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Review #IFA18 3 min read 5 comments

LG G7 One hands-on: does it offer more than just Android One?

LG presented the LG G7 One at IFA 2018 in Berlin. We got a first-hand look and had to ask ourselves: is the surprise inclusion of Android One a good way for LG to stabilize its struggling mobile division? We’ll get into that and more in our hands-on!

Handy and waterproof design

The LG G7 One is named after its predecessor that was released in May, although the two devices don’t have that many similarities. LG has decided to opt for a body made of glass for the LG G7 One , and the technology inside has been replaced with last year’s hardware. This choice in material for the frame keeps fingerprints off the classic glass that you’ll find on flagships these days. The G7 One is waterproof thanks to its IP68 certification and complies with the MIL-STD 810G standard.

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LG G7 One: a less elegant shell than the V30, but one that won't accumulate fingerprints. / © AndroidPIT

Despite the 6.1-inch display, the G7 One is still quite handy. This is, of course, due to the fact that LG still relies on a display with a cutout that has an aspect ratio of 19.5:9. The display is still comparatively narrow but has grown in height. It’s a neat display with clean workmanship, so everything you’d expect from LG.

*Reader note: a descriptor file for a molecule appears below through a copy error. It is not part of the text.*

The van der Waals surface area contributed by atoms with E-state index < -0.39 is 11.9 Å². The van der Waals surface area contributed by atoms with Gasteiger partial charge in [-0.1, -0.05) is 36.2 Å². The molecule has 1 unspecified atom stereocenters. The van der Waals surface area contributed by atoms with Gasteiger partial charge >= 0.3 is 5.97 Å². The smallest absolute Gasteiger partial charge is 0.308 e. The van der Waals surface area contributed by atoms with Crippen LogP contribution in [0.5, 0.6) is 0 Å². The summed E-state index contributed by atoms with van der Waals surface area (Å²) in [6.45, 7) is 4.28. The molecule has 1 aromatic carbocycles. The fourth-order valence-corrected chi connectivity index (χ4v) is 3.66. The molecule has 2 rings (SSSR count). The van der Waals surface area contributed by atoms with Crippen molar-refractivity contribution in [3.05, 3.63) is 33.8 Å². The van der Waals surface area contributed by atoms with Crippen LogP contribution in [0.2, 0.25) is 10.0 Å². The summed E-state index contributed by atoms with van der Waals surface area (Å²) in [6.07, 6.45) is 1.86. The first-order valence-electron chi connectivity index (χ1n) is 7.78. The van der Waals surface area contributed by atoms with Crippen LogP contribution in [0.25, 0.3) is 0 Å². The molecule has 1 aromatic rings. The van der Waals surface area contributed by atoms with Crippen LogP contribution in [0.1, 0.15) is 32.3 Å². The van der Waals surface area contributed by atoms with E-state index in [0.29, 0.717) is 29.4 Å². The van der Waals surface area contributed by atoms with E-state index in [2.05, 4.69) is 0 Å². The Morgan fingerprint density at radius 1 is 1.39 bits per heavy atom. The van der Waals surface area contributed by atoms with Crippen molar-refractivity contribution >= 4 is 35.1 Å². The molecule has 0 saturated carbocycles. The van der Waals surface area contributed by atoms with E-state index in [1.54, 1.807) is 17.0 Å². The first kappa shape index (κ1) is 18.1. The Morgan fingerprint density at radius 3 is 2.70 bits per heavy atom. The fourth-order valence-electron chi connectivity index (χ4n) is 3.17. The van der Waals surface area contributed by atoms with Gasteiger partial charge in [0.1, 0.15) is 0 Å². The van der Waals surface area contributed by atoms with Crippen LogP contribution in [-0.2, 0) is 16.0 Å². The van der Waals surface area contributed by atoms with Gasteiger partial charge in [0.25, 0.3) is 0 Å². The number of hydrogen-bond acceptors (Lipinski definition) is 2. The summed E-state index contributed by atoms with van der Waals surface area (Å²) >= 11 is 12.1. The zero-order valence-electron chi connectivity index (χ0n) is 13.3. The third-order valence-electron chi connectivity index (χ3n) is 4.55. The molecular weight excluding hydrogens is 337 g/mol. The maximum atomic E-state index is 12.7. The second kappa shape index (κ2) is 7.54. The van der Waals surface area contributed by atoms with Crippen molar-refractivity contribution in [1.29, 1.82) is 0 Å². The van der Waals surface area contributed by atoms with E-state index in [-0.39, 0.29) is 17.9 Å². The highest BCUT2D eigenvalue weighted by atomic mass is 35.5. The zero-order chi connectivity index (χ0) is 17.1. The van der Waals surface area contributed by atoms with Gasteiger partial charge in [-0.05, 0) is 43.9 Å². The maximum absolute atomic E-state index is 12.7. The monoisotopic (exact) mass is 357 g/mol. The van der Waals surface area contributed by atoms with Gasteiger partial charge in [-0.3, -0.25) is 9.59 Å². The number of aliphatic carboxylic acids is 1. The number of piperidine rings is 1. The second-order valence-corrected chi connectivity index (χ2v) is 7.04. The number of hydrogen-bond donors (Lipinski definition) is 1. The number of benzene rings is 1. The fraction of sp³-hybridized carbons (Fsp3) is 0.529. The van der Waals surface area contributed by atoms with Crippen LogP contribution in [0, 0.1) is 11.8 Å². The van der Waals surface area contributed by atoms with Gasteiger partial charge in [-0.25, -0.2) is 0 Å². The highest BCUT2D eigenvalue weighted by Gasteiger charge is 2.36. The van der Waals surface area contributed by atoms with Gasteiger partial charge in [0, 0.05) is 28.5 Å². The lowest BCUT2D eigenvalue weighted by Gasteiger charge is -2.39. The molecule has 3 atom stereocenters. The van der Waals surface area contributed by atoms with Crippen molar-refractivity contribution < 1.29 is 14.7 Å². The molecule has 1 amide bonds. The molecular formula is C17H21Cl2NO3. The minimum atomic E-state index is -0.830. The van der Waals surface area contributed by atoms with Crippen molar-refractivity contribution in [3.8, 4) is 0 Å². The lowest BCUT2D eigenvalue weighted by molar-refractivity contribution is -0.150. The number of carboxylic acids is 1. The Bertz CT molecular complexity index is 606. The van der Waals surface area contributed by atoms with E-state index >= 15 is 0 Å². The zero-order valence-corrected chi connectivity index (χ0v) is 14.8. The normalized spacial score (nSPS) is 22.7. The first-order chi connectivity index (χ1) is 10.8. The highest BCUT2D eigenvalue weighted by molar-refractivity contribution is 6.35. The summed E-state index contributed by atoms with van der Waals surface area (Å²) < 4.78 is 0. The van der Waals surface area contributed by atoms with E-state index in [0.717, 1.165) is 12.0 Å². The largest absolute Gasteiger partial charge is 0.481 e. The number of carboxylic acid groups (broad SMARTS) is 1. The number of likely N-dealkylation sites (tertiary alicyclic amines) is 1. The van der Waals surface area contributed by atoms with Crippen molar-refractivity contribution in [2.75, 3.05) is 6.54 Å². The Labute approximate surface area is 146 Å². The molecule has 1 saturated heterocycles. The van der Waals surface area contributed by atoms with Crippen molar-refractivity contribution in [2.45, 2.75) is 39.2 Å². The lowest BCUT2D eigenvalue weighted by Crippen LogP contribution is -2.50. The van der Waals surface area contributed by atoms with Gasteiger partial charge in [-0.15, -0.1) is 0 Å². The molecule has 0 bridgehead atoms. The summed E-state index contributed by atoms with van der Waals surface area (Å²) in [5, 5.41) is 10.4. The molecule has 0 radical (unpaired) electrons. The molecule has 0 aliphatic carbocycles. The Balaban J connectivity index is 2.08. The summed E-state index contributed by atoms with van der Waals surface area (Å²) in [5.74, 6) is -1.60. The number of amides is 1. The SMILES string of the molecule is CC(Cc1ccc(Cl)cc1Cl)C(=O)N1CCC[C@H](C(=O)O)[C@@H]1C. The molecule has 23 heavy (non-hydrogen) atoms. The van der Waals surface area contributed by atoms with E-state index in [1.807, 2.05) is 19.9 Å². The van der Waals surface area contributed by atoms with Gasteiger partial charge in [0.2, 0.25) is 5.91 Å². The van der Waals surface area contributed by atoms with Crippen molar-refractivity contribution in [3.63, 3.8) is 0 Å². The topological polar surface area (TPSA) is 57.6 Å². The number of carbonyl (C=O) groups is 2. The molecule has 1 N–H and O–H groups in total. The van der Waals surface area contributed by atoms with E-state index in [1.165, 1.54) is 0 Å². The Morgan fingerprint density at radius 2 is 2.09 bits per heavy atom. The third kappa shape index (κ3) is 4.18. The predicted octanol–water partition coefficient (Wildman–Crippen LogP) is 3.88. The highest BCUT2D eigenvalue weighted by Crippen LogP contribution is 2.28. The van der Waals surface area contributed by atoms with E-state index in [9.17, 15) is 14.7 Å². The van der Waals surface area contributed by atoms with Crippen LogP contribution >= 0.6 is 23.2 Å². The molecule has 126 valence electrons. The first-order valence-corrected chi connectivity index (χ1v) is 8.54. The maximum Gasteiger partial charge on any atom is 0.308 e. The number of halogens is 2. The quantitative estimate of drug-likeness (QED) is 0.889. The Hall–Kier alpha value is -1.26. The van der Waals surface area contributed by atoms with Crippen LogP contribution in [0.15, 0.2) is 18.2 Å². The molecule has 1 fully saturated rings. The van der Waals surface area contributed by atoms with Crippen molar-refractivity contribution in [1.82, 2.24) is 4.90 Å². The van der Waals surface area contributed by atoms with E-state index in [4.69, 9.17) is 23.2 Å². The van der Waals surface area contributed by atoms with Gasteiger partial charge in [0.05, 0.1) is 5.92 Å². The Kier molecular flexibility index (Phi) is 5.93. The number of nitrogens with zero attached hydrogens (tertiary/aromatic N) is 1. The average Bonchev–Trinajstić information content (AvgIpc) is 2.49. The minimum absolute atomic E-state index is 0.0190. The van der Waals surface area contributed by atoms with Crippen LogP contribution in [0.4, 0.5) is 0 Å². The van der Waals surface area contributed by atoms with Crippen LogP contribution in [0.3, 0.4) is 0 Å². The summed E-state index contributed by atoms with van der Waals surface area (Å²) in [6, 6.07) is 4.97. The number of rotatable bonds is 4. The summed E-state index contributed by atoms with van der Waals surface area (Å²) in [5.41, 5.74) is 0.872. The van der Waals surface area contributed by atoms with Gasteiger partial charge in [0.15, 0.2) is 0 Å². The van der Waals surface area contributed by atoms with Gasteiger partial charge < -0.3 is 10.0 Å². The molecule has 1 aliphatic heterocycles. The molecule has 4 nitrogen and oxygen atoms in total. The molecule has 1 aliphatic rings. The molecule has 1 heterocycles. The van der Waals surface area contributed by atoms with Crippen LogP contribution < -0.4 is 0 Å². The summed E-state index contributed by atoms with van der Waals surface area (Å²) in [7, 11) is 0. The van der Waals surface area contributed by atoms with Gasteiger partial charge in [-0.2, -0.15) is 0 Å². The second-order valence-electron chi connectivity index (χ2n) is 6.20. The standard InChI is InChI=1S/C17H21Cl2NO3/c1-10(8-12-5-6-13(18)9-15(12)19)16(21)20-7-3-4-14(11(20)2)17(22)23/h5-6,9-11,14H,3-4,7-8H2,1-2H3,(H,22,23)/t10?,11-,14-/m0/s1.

Android One: a failure or success?

The software is particularly interesting since this is the first time that LG relies on Google’s Android One. This means that there is no customized LG interface. It’s Android without adaptation and bloatware. Only the camera app is from LG. It’s a pity that LG doesn’t use the dual camera with a wide-angle lens and instead uses a single camera.

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LG G7 One with Android 8.1. / © AndroidPIT

On the software side, the LG G7 One comes with Android 8.1 in its purest form . All the classic Google apps are on board along with Google Lens. LG also wants to find out whether pure Android can be a sales argument. Another advantage is LG’s fast supply of updates since Google supplies Android One smartphones with updates within three months.

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Android One as we know it. / © AndroidPIT

An old acquaintance: Snapdragon 835

In terms of performance, LG relies on last year’s Snapdragon 835 processor , which is fast enough for everything, so it’s not a bad choice on their part. We didn’t notice any issues with performance in our short hands-on.

LG G7 One: Android One without much else

LG is taking on a bold experiment with Android One. With the G7 One, LG can test out which UI customers like. The smartphone’s manufacturing is high-quality, although the metal back doesn’t radiate the same elegance as the LG V30 of G7.

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Android One: A beacon of hope of a desperate measure? / © AndroidPIT

It does, however, still remain to be seen whether LG will increasingly rely on Android One in the future. For LG to continue along this route, the G7 One needs to inspire its target group, meaning buyers who like to use high-end hardware, but don’t necessarily need the latest iteration of it.

The G7 One stands out from the latest LG smartphones. The G7 One struggles with the problem of many other Android One smartphones: what’s so special about it? LG, unfortunately, puts too little into the pot: there’s no wide-angle camera and no stunning design. Only the price could help, but we’ve learned that LG won’t be cutting prices - we’re talking about a price region of more than $500.

We’re still not sure when the LG G7 One will be released, but we'll keep you updated. So what do you think of LG’s newest device? Let us know!